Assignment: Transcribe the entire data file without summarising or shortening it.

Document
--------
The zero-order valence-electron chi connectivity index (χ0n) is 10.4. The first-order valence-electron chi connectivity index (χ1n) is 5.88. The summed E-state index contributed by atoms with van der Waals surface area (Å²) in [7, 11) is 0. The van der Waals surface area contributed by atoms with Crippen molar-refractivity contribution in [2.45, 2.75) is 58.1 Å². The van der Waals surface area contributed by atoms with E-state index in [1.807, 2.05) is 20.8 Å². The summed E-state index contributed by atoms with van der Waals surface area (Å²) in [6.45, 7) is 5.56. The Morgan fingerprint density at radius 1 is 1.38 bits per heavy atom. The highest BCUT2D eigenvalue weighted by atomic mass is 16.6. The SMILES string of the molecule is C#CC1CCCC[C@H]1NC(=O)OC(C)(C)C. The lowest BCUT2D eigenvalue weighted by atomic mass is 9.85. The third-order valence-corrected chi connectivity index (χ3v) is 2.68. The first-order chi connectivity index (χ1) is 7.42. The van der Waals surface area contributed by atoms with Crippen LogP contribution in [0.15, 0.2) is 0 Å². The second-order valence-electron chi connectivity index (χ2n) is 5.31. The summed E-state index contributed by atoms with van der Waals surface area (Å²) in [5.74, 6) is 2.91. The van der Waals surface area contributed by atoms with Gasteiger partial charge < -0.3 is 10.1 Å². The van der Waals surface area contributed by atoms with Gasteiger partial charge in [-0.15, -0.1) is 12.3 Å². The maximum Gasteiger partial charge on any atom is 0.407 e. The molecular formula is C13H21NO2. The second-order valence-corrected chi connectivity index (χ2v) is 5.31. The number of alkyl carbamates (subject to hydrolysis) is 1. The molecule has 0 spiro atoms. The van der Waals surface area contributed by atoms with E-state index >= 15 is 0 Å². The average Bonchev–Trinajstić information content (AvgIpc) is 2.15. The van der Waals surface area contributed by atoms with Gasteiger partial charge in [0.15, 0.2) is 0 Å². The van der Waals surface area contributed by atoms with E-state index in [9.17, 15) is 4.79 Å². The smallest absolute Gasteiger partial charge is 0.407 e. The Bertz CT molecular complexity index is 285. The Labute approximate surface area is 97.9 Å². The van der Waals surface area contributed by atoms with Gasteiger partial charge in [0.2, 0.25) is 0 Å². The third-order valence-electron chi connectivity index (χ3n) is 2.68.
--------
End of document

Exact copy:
The zero-order valence-electron chi connectivity index (χ0n) is 10.4. The first-order valence-electron chi connectivity index (χ1n) is 5.88. The summed E-state index contributed by atoms with van der Waals surface area (Å²) in [7, 11) is 0. The van der Waals surface area contributed by atoms with Crippen molar-refractivity contribution in [2.45, 2.75) is 58.1 Å². The van der Waals surface area contributed by atoms with E-state index in [1.807, 2.05) is 20.8 Å². The summed E-state index contributed by atoms with van der Waals surface area (Å²) in [6.45, 7) is 5.56. The Morgan fingerprint density at radius 1 is 1.38 bits per heavy atom. The highest BCUT2D eigenvalue weighted by atomic mass is 16.6. The SMILES string of the molecule is C#CC1CCCC[C@H]1NC(=O)OC(C)(C)C. The lowest BCUT2D eigenvalue weighted by atomic mass is 9.85. The third-order valence-corrected chi connectivity index (χ3v) is 2.68. The first-order chi connectivity index (χ1) is 7.42. The van der Waals surface area contributed by atoms with Crippen LogP contribution in [0.15, 0.2) is 0 Å². The second-order valence-electron chi connectivity index (χ2n) is 5.31. The summed E-state index contributed by atoms with van der Waals surface area (Å²) in [5.74, 6) is 2.91. The van der Waals surface area contributed by atoms with Gasteiger partial charge < -0.3 is 10.1 Å². The van der Waals surface area contributed by atoms with Gasteiger partial charge in [-0.15, -0.1) is 12.3 Å². The maximum Gasteiger partial charge on any atom is 0.407 e. The molecular formula is C13H21NO2. The second-order valence-corrected chi connectivity index (χ2v) is 5.31. The number of alkyl carbamates (subject to hydrolysis) is 1. The molecule has 0 spiro atoms. The van der Waals surface area contributed by atoms with E-state index >= 15 is 0 Å². The average Bonchev–Trinajstić information content (AvgIpc) is 2.15. The van der Waals surface area contributed by atoms with Gasteiger partial charge in [0.15, 0.2) is 0 Å². The van der Waals surface area contributed by atoms with E-state index in [9.17, 15) is 4.79 Å². The smallest absolute Gasteiger partial charge is 0.407 e. The Bertz CT molecular complexity index is 285. The Labute approximate surface area is 97.9 Å². The van der Waals surface area contributed by atoms with Gasteiger partial charge in [0.2, 0.25) is 0 Å². The third-order valence-electron chi connectivity index (χ3n) is 2.68.